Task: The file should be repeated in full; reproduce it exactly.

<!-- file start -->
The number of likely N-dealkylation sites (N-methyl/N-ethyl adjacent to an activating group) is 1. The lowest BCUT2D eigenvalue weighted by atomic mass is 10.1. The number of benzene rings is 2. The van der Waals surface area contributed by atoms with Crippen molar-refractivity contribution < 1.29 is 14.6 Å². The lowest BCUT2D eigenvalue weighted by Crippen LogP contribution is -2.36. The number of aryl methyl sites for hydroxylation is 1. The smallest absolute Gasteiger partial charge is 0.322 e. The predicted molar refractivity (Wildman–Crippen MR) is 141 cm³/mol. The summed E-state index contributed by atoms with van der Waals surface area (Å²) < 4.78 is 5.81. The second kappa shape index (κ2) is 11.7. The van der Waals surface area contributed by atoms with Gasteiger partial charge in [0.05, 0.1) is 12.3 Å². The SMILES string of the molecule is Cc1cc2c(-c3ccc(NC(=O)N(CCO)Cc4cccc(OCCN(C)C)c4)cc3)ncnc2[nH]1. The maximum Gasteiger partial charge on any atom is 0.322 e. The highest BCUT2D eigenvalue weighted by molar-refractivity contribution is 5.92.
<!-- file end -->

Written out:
The number of likely N-dealkylation sites (N-methyl/N-ethyl adjacent to an activating group) is 1. The lowest BCUT2D eigenvalue weighted by atomic mass is 10.1. The number of benzene rings is 2. The van der Waals surface area contributed by atoms with Crippen molar-refractivity contribution < 1.29 is 14.6 Å². The lowest BCUT2D eigenvalue weighted by Crippen LogP contribution is -2.36. The number of aryl methyl sites for hydroxylation is 1. The smallest absolute Gasteiger partial charge is 0.322 e. The predicted molar refractivity (Wildman–Crippen MR) is 141 cm³/mol. The summed E-state index contributed by atoms with van der Waals surface area (Å²) < 4.78 is 5.81. The second kappa shape index (κ2) is 11.7. The van der Waals surface area contributed by atoms with Gasteiger partial charge in [0.05, 0.1) is 12.3 Å². The SMILES string of the molecule is Cc1cc2c(-c3ccc(NC(=O)N(CCO)Cc4cccc(OCCN(C)C)c4)cc3)ncnc2[nH]1. The maximum Gasteiger partial charge on any atom is 0.322 e. The highest BCUT2D eigenvalue weighted by molar-refractivity contribution is 5.92.